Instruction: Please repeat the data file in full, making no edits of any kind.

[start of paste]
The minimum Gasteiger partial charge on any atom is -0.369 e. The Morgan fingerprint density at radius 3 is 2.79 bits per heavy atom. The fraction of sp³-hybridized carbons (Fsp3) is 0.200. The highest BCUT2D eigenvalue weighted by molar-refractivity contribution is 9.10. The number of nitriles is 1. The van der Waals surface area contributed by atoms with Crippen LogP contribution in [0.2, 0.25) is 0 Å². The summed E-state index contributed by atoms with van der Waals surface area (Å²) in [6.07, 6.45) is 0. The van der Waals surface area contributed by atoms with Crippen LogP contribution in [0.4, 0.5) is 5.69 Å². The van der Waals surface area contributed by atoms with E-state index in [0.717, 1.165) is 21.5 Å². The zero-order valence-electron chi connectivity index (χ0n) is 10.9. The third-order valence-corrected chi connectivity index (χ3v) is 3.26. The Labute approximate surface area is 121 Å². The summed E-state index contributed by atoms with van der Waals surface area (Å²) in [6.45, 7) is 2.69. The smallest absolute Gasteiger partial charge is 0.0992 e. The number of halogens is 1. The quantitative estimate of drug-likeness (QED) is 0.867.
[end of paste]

The minimum Gasteiger partial charge on any atom is -0.369 e. The Morgan fingerprint density at radius 3 is 2.79 bits per heavy atom. The fraction of sp³-hybridized carbons (Fsp3) is 0.200. The highest BCUT2D eigenvalue weighted by molar-refractivity contribution is 9.10. The number of nitriles is 1. The van der Waals surface area contributed by atoms with Crippen LogP contribution in [0.2, 0.25) is 0 Å². The summed E-state index contributed by atoms with van der Waals surface area (Å²) in [6.07, 6.45) is 0. The van der Waals surface area contributed by atoms with Crippen LogP contribution in [0.4, 0.5) is 5.69 Å². The van der Waals surface area contributed by atoms with E-state index in [0.717, 1.165) is 21.5 Å². The zero-order valence-electron chi connectivity index (χ0n) is 10.9. The third-order valence-corrected chi connectivity index (χ3v) is 3.26. The Labute approximate surface area is 121 Å². The summed E-state index contributed by atoms with van der Waals surface area (Å²) in [6.45, 7) is 2.69. The smallest absolute Gasteiger partial charge is 0.0992 e. The number of halogens is 1. The quantitative estimate of drug-likeness (QED) is 0.867.